Parsing XML is very painful with batch. Batch is not a good text processor to begin with. However, with some amount of effort you can usually extract the data you want from a given XML file. But the input file could easily be rearranged into an equivalent valid XML form that will break your parser.
With that disclaimer out of the way...
Here is a native batch solution
if exist %output% del %output%
for /f "delims=" %%A in ('findstr /n /c:"<con:testSuite name=" %input%') do (
set "ln2=!ln:*<con:testSuite name=!"
if "!ln2!"=="!ln!" exit /b
for /f tokens^=2^ delims^=^" %%B in ("!ln2!") do (
/N option is only there to guarantee that no line begins with a
; so that we don't have to worry about the pesky default FOR "EOL" option.
The toggling of delayed expansion on and off is to protect any
! characters that may be in the input file. If you know that
! never appears in the input, then you can simply
setlocal enableDelayedExpansion at the top and remove all other
The last FOR /F uses special escape sequences to enable the specification of a double quote as a DELIM character.
Answer to additional question in comment
You cannot simply put the additional constraint in the existing FINDSTR command because it will return the entire line that has a match. Remember you said yourself, "there might be more than one instance of the matching string in the same line". The first name might start with the correct prefix, and the 2nd name on the same line might not. You only want to keep the one that starts appropriately.
One solution is to simply change the
echo(%%B >>%output% line as follows:
echo(%%B|findstr "^lp_" >>%output%
The FINDSTR is using a regular expression meta-character
^ to specify that the string must start with
lp_. The quotes have already been removed at this point, so we don't have to worry about them.
However, you may run into a situation in the future where you must include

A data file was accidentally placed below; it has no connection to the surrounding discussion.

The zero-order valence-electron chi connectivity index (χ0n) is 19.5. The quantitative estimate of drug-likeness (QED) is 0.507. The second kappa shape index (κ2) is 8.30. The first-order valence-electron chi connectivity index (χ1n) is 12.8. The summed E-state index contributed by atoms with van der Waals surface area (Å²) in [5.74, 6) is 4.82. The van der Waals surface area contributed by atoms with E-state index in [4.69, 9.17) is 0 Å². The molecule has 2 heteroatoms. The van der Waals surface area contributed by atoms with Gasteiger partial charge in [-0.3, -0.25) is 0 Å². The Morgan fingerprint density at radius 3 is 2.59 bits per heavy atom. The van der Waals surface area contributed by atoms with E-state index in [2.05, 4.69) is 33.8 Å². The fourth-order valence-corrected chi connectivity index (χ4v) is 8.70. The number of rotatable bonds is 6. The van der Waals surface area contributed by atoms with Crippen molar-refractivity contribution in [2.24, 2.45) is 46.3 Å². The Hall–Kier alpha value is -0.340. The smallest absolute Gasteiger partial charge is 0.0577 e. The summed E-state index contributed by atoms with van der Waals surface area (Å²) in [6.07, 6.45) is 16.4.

" in your search string. Plus it might be marginally faster to include the
lp_ screen in the initial FINDSTR so that
:parseLine is not called unnecessarily.
FINDSTR requires that search string double quotes are escaped with a back slash. But the Windows CMD processor also has its own rules for escaping. Special characters like
> need to be either quoted or escaped. The original code used quotes, but you want to include a quote in the string, and that creates unbalanced quotes in your command. Windows batch generally likes quotes in pairs. At least one of the quotes must be escaped for CMD as
^". If the quote needs to be escaped for both CMD and FINDSTR, then it looks like
But any special characters within the string that are no longer functionally quoted from a CMD perspective must be escaped using
^ as well.
Here is one solution that escapes all special characters. It looks awful and is very confusing.
for /f "delims=" %%A in ('findstr /n /c:^"^<con:testSuite^ name^=\^"lp_^" %input%') do (
Here is another solution that looks much better, but it is still confusing to keep track of what is escaped for CMD and what is escaped for FINDSTR.
for /f "delims=" %%A in ('findstr /n /c:"<con:testSuite name=\"lp_^" %input%') do (
One way to keep things a bit simpler is to convert the search into a regular expression. A single double quote can be searched using
[\"\"]. It is a character class expression that matches either a quote or a quote - silly I know. But it keeps quotes paired so that CMD is happy. Now you don't have to worry about escaping any characters for CMD, and you can concentrate on the regex search string.
for /f "delims=" %%A in ('findstr /nr /c:"<con:testSuite name=[\"\"]lp_" %input%') do (